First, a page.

GOP presidential debate covers national issues, lacks local touch
Arizona hosted a Republican presidential primary debate at the Mesa Arts Center Wednesday, where the four candidates debated national issues, with a brief discussion on border security.
Former Speaker of the House Newt Gingrich, former Massachusetts Gov. Mitt Romney, former Pennsylvania Sen. Rick Santorum and Texas Rep. Ron Paul participated in the discussion moderated by CNN’s John King.
The candidates spent two hours discussing the economy, birth control, border security, growing nuclear threat in Iran and education.
Political science associate professor Richard Herrera said this debate was of considerable national importance in comparison to past Arizona presidential debates because of the lack of a defined front-runner.
“(Romney) lost the ability to sweep primaries and his donations have gone down, reflecting doubt by potential contributors whether he's a viable candidate,” Herrera said.
He said Arizona's presidential preference election could generate the front-runner that the Republican presidential campaign has lost.
“So that means (the Arizona primary) is important because it can really generate a lot of momentum for whoever wins,” Herrera said.
The Arizona Republican presidential preference election will take place Feb. 28.
Economy and Welfare
The candidates' discussion of remedying the national economy involved the desire to cut entitlement programs.
Romney said he would look through current programs, decide if they are affordable and find other ways to finance important programs.
“I'm going to (keep) programs that are important but that can be better run at the state level through a block grant,” Romney said.
Santorum said he wanted to cut back on entitlements, such as food stamps and Medicaid, and wanted to get rid of “Obamacare.”
“There would be a time limit on welfare and a work requirement,” Santorum said. “These programs need to be transitional in nature. Our country is facing fiscal bankruptcy.”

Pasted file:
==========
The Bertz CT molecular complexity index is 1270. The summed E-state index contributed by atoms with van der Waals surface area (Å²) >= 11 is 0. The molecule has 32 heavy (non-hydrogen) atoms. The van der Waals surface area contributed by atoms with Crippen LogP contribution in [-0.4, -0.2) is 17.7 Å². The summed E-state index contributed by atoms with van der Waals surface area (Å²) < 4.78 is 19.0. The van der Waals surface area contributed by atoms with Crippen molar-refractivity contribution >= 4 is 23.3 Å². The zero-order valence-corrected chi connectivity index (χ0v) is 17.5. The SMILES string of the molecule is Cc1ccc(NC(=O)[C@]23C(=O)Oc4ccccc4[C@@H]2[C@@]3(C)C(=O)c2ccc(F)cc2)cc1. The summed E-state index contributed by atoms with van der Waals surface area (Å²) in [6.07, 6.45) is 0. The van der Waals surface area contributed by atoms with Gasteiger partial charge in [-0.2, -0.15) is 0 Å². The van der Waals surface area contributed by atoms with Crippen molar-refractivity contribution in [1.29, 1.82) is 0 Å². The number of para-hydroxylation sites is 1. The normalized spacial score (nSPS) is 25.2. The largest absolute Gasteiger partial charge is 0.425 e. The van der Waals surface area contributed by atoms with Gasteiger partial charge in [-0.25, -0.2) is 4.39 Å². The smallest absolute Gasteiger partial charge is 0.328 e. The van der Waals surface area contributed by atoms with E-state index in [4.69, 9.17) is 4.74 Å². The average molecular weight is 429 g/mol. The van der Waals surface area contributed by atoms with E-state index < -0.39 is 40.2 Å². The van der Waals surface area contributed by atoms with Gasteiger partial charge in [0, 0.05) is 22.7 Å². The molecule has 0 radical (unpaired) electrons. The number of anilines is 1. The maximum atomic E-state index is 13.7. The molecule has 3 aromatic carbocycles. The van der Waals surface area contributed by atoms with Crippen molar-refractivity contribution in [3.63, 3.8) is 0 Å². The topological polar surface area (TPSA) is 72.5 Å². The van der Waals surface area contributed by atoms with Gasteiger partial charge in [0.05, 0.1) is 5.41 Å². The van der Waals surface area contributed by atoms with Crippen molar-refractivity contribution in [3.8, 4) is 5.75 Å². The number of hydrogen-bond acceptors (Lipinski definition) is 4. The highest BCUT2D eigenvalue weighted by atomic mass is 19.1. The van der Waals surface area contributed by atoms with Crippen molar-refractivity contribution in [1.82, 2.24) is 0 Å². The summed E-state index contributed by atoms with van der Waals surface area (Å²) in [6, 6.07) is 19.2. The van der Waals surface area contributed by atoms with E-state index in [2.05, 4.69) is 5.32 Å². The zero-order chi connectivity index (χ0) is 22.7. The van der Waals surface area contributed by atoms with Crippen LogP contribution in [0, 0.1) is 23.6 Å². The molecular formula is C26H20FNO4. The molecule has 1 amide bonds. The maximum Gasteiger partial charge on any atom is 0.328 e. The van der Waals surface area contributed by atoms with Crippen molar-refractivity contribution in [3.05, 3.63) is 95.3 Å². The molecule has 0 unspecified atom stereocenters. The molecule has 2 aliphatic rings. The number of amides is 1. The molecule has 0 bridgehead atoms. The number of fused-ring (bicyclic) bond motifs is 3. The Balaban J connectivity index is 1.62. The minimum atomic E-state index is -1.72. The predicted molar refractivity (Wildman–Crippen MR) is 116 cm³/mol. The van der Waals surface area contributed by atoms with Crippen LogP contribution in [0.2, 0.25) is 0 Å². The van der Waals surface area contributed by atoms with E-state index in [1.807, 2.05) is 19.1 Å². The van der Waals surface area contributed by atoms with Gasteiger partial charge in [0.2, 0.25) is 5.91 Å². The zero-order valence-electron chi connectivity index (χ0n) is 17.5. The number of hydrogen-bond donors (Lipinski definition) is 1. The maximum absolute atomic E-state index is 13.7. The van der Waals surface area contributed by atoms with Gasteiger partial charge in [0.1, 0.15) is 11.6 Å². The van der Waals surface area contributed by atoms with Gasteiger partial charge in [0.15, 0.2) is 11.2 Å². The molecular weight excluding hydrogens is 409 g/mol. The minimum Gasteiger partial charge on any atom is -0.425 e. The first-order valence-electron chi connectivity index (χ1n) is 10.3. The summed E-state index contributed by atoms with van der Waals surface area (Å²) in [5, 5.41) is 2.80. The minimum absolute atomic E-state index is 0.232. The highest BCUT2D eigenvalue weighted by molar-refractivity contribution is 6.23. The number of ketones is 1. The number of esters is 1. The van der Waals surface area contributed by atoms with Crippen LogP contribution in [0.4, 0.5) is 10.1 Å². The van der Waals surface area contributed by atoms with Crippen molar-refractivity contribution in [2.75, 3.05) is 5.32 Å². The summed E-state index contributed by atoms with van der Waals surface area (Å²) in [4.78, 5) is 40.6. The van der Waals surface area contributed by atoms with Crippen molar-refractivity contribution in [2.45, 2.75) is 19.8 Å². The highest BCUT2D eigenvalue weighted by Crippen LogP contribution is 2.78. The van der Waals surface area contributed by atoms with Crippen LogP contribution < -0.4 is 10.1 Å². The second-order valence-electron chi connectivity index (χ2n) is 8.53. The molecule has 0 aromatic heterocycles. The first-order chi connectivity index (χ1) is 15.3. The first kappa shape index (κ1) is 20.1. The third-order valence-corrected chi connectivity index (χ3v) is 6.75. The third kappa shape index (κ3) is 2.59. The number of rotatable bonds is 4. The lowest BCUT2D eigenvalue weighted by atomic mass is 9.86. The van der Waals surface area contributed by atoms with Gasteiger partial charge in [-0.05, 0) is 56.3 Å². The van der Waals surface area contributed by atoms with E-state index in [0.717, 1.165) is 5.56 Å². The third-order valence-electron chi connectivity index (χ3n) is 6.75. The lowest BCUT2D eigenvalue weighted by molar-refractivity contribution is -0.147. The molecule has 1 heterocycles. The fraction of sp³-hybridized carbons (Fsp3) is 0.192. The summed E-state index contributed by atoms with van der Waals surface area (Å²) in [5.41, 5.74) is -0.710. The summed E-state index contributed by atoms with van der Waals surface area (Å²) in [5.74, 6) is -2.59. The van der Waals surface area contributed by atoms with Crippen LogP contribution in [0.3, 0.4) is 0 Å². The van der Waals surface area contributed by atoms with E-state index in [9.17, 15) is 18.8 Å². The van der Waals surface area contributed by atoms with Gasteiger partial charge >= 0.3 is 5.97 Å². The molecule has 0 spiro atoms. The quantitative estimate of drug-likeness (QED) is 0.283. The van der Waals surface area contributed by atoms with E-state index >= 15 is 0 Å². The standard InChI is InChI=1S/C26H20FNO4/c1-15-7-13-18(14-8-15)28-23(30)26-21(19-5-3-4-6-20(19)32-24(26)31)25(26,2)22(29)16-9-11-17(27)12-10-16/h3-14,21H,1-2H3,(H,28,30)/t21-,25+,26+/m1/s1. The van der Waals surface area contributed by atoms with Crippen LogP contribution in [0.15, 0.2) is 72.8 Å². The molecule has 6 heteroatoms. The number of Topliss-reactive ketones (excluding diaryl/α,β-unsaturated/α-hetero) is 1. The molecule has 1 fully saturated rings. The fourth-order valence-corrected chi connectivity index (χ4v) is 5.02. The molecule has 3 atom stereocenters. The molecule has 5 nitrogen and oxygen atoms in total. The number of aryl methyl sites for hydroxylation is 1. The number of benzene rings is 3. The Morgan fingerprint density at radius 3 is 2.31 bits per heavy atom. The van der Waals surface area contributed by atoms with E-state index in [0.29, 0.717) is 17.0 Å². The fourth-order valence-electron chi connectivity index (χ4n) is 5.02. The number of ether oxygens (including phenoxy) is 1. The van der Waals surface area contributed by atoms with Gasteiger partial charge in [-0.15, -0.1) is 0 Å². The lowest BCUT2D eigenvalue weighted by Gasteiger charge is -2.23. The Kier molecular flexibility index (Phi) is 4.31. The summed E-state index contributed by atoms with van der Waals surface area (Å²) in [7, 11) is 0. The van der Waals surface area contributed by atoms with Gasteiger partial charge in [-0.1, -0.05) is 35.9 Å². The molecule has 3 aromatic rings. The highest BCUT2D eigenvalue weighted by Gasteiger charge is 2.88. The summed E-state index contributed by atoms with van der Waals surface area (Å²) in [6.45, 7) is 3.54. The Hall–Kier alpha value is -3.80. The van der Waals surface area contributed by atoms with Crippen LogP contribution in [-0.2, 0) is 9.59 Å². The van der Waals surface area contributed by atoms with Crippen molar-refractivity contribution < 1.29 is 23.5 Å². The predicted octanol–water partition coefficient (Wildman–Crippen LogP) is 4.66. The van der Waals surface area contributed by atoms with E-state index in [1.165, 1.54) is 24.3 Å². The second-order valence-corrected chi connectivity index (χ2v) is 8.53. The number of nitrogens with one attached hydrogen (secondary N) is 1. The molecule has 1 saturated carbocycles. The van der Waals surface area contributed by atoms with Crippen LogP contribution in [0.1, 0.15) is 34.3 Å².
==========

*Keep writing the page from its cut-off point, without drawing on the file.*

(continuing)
Gingrich and Paul agreed the federal government should stay out of health care issues during the debate's segment on current administration's policies on implementing birth control coverage into employee insurance.
“When you have government as the central provider of services, you inevitably move towards tyranny because the government has power of force,” Gingrich said.
Romney and Santorum focused on the Obama administrations violation of the freedom of religion in his new contraception mandate, as well as the importance of stable families.
“(Obama's) position on religious tolerance is clear,” Romney said. “It's one of the reasons the people in this country are standing up to fight for their rights.”
The candidates’ brief discussion of border control revealed different approaches to a more secure, controlled border.
Gingrich said he wanted to continue developing the wall in production along the nation's southern border.
“The further we have gone with the fence, the fewer people have broken into California,” Gingrich said.
Romney said he wanted to focus on a federal encouragement of current state immigration policy such as Arizona's Senate Bill 1070.
“(I will) drop law suits against Arizona and other states that are trying to do the job the federal government isn't doing,” Romney said.
As candidates discussed the nuclear threat in Iran, Romney, Santorum and Gingrich came to a consensus that the U.S. should be more intrusive in the matter.
“We simply cannot allow Iran to have nuclear weaponry,” Romney said. “(Obama) should put in place crippling sanctions against Iran.”
Paul said he disagreed with the other candidates’ offensive strategies and felt the existence of nuclear weapons in Iran had not been verified.
“I don't want them to get a weapon but I think we're encouraging them to get a weapon because they feel threatened,” Paul said. “I say going to war rapidly like this is risky and reckless.”
The candidates’ discussion of education focused on the nature of federal involvement in past programs such as No Child Left Behind.
The candidates agreed the federal government should pass education issues to the state rather than trying to regulate them.
Santorum said taking just the federal government out of education wasn't enough.
“Not only do I believe the federal government should get out of the business of education, but I believe the state government should get out of the business of education,” he said.
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Correction: An earlier version of this story misstated Ron Paul's title.